This post was originally published on my former blog “A Blond, Brunette, and a Redhead” on October 4th, 2014, and was one of my most popular posts to date! I’ve updated it a little, but the sentiment remains the same.
You’ll never guess what I did last week.
I rode a Saddlebred. No, not in a dressage saddle, either! I had a crash course in saddleseat riding.
Don’t believe me? Will this convince you??
I knew no one would believe me, so I made sure to get photo and video (below) evidence to prove it. Yes, I’m a self-proclaimed Dressage Nerd. I have never really been interested in trying out saddleseat, much less riding a Saddlebred. Everybody knows they’re absolutely crazy and barely under control and blah blah blah blah…
Well, I’m here to say that I’ve learned a ton at my job at this particular Saddlebred farm. Granted, I’m just doing the basics – feeding, stalls, turnout – but with somewhere around 20 stalls filled with mostly Saddlebreds, I think it’s safe to say I’ve now had my fair share of exposure to the breed during the past several months.
Last year, I would’ve told you that they were not my favorite – not because I had any bad experiences or anything, but simply because they aren’t really my type. (gasp) Personally, I’m drawn more to the warmblood/baroque types. Also ponies – not usually to breeds that are of a “leaner” build.
And Then…Things Began to Change
The more I got to know these entertaining creatures, the more I wanted to try riding one. Saddleseat started to look kinda fun to me. So, on Thursday night, I showed up for “Ladies’ Night” at the barn, ready to ride. I was assigned to Lucy, one of the lesson horses.
When I first got on and started walking, it was totally weird. Sitting towards the back of the saddle, legs more forward, hands higher, lighter seat/leg…whoa. I walked several laps, just trying to get a feel for what the heck I was doing. It probably would’ve helped if I had stopped overthinking it, but that’s not how I roll. Trust me to make things more complicated than necessary.
My first trot was probably atrocious. I don’t even know what happened, except that I had to work hard to keep from scooting forward in my saddle to be in a more “dressage” position. But then I got going, and once I felt more in sync with Lucy’s bouncy trot, it was really, really hard to think about anything else but GOOOOOOOO!!! BECAUSE IT WAS SO FUN!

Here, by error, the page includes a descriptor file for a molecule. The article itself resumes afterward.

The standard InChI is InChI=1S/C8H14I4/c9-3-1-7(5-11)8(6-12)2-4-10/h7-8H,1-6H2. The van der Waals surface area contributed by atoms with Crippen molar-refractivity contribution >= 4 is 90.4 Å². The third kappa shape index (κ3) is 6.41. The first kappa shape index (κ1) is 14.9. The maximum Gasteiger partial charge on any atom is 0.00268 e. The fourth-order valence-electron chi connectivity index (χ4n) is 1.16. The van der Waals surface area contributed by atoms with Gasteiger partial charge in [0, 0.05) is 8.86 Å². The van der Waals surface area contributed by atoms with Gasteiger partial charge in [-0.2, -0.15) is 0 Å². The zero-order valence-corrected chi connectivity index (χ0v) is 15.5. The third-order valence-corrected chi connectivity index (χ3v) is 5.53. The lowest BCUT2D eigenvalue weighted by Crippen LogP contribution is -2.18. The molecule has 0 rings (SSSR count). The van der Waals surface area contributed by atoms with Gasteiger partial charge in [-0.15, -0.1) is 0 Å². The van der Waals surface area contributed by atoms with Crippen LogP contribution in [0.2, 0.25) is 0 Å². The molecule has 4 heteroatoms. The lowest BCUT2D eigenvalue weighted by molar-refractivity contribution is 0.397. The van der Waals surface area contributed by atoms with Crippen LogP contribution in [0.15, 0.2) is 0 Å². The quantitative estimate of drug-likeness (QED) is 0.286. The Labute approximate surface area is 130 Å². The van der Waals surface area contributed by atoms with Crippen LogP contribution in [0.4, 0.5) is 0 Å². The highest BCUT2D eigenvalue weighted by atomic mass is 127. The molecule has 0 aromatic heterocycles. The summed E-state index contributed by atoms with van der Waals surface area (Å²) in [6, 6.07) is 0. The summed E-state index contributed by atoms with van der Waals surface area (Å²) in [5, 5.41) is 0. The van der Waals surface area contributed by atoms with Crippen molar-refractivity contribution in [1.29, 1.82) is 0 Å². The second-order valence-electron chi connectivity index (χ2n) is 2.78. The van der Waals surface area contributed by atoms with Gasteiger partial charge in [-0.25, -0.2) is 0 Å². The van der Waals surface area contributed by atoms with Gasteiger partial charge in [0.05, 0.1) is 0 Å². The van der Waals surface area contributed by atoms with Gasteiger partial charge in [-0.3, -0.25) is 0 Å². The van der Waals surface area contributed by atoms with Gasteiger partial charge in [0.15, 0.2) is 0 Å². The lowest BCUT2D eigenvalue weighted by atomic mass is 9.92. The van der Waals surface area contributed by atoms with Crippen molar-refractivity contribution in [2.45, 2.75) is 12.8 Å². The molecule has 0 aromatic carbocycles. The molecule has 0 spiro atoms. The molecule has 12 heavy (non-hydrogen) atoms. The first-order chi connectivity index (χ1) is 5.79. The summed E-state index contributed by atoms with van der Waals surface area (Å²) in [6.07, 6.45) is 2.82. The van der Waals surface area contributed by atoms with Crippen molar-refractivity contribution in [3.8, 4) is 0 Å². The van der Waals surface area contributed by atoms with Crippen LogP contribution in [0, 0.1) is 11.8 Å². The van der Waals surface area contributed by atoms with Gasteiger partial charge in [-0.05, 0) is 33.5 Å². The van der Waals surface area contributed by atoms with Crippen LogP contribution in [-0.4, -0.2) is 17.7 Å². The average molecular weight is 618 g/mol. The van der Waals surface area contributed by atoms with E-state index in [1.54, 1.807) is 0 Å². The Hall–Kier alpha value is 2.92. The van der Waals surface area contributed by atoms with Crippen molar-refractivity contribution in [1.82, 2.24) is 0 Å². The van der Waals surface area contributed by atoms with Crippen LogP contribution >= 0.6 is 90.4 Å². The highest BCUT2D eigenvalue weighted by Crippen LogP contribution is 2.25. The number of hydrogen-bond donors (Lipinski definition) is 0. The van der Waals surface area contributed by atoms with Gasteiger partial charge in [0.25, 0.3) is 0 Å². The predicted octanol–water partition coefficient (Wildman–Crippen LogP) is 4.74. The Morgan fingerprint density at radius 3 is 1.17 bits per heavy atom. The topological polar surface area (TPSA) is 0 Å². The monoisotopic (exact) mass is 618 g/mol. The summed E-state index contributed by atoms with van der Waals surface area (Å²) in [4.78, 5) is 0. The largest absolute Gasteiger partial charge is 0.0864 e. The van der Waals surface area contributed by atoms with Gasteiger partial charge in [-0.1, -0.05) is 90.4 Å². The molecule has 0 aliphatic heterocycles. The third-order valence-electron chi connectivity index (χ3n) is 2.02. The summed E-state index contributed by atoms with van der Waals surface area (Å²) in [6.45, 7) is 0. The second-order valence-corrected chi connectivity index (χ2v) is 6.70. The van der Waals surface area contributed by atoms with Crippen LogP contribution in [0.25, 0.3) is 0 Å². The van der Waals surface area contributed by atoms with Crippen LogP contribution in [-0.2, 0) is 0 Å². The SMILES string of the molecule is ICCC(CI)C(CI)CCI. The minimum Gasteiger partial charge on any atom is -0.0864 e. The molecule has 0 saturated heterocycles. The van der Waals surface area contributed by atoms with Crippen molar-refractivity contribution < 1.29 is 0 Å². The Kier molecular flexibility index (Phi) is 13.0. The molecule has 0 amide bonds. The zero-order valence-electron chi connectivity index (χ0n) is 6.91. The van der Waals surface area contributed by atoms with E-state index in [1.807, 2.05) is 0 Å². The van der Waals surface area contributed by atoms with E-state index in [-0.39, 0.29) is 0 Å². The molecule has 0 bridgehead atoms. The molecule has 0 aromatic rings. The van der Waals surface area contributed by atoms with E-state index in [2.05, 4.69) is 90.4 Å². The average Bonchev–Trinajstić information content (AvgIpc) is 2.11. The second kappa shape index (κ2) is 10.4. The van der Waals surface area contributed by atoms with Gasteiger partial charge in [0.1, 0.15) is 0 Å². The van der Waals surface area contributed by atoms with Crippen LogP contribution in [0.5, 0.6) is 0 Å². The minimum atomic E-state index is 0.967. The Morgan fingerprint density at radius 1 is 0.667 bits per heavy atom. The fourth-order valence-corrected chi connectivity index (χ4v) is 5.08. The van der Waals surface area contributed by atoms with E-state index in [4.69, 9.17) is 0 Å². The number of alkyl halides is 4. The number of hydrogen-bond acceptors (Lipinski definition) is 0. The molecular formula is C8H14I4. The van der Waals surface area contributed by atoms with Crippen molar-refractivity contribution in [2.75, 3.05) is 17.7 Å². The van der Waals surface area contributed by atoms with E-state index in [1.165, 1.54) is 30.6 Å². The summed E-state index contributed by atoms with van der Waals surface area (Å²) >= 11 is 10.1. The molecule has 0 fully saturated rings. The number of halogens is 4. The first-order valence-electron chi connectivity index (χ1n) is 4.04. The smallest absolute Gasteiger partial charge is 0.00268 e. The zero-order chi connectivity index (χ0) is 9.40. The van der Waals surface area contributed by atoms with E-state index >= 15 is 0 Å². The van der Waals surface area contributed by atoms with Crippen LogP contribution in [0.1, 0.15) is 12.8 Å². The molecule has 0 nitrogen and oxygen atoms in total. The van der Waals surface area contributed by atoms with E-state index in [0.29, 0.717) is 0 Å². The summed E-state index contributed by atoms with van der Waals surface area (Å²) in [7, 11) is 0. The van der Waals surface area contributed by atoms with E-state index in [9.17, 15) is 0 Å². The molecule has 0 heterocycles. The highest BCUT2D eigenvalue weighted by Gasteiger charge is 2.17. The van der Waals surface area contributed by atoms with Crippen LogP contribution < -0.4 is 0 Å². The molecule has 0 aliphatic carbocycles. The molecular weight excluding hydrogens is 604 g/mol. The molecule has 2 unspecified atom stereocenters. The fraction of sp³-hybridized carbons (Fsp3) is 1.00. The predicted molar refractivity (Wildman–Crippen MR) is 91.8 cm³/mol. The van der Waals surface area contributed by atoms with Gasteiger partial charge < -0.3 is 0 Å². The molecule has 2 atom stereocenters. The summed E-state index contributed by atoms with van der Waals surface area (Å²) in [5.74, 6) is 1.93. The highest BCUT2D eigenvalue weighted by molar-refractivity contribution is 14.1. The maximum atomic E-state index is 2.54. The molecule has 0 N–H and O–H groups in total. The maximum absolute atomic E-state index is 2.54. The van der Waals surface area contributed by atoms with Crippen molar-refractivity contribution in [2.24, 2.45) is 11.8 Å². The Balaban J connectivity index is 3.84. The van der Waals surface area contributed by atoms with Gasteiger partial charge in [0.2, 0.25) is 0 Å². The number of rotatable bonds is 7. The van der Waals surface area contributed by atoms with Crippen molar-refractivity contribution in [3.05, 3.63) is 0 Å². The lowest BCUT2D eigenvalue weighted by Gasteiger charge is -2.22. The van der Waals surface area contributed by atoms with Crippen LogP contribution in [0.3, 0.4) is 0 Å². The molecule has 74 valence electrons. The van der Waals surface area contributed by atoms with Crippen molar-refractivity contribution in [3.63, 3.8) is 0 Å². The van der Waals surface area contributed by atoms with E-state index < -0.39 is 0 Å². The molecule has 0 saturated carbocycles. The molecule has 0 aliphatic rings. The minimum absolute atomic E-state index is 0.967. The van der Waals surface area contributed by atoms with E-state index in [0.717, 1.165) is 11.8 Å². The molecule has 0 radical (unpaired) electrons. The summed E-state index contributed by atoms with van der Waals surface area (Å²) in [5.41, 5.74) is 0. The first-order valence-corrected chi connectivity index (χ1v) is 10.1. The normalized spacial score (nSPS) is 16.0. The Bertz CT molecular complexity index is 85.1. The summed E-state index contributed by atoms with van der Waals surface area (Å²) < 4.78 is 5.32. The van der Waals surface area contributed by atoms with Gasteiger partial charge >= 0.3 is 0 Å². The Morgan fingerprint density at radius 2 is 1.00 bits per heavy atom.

- They want their horses to do everything from light aids, just like we do. Ask, get an answer, reward. Repeat.
- Forward energy is a huge component. My experience showed me that riding a Saddlebred can teach you how to use excess energy from a “hot” horse to your advantage. You can’t just be a passenger on a Saddlebred. When you say “go”, you need to be committed!
- Guess what? You still need to ride from back to front. You still need to create impulsion and send the horse forward to the bridle. In fact, I think students who have trouble feeling this in their dressage practice may find that lightbulb moment by trying saddleseat. Learning to create and then contain and direct that energy can be a lot easier on a horse that is naturally more forward…again, this can’t work if you’re just a passenger!
- Along those same lines – one of my biggest struggles learning to ride was developing the confidence to take the driver’s seat and actually influence the horse’s way of going. I was very shaken by spooking horses and had been in runaway situations a few times. I think that riding a good Saddlebred lesson horse could help some people going through a similar learning experience. It’s like the jumper saying that you need to throw your heart over the fence first and your horse will follow – same rules apply. Commit, be confident, and go
As I look back on the past few months, I think about how much my perspective has changed. Who would’ve guessed I’d enjoy working at a place so different from my usual? Having great people to work for/with has a major influence on the kind of experience one might have, and the people at this barn are particularly great.
Plus, I’ve enjoyed getting to know my Saddlebred friends. They are ridiculously intelligent. Yes, they are energetic creatures. But, they are insanely smart, bred for a purpose, and they are good at what they do! There are exceptions in every breed, and as we all know, training/handling plays a huge part in how a horse turns out. Now, I can’t shake the idea that it would be a blast to snatch one of these guys up and start teaching him/her dressage. Next project horse, anyone?
Here’s one dressage rider who is a Saddlebred convert.